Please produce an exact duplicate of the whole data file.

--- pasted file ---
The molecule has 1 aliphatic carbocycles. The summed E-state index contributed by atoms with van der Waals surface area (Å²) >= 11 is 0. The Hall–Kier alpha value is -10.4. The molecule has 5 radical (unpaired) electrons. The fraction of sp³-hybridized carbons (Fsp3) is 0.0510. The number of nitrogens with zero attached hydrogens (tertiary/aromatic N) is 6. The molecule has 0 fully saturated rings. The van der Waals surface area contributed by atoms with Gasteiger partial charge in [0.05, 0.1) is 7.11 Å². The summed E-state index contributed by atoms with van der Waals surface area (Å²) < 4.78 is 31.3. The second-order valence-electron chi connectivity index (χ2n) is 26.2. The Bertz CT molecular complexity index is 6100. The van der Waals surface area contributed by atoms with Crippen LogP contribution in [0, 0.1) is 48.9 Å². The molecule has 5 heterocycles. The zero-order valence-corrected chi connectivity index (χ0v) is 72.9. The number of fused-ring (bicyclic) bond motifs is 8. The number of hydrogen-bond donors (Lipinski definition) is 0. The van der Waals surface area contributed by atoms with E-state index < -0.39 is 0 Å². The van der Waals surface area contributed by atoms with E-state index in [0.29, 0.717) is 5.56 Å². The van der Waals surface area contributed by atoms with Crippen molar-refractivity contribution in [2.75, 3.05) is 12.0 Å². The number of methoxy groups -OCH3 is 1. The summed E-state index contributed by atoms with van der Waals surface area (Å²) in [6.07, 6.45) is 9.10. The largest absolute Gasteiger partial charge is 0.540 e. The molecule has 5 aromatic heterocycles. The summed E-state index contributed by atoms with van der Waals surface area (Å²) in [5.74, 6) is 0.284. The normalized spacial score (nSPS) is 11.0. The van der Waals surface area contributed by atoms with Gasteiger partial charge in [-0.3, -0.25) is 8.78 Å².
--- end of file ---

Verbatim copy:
The molecule has 1 aliphatic carbocycles. The summed E-state index contributed by atoms with van der Waals surface area (Å²) >= 11 is 0. The Hall–Kier alpha value is -10.4. The molecule has 5 radical (unpaired) electrons. The fraction of sp³-hybridized carbons (Fsp3) is 0.0510. The number of nitrogens with zero attached hydrogens (tertiary/aromatic N) is 6. The molecule has 0 fully saturated rings. The van der Waals surface area contributed by atoms with Gasteiger partial charge in [0.05, 0.1) is 7.11 Å². The summed E-state index contributed by atoms with van der Waals surface area (Å²) < 4.78 is 31.3. The second-order valence-electron chi connectivity index (χ2n) is 26.2. The Bertz CT molecular complexity index is 6100. The van der Waals surface area contributed by atoms with Crippen LogP contribution in [0, 0.1) is 48.9 Å². The molecule has 5 heterocycles. The zero-order valence-corrected chi connectivity index (χ0v) is 72.9. The number of fused-ring (bicyclic) bond motifs is 8. The number of hydrogen-bond donors (Lipinski definition) is 0. The van der Waals surface area contributed by atoms with E-state index < -0.39 is 0 Å². The van der Waals surface area contributed by atoms with E-state index in [0.29, 0.717) is 5.56 Å². The van der Waals surface area contributed by atoms with Crippen molar-refractivity contribution in [2.75, 3.05) is 12.0 Å². The number of methoxy groups -OCH3 is 1. The summed E-state index contributed by atoms with van der Waals surface area (Å²) in [6.07, 6.45) is 9.10. The largest absolute Gasteiger partial charge is 0.540 e. The molecule has 5 aromatic heterocycles. The summed E-state index contributed by atoms with van der Waals surface area (Å²) in [5.74, 6) is 0.284. The normalized spacial score (nSPS) is 11.0. The van der Waals surface area contributed by atoms with Gasteiger partial charge in [-0.3, -0.25) is 8.78 Å².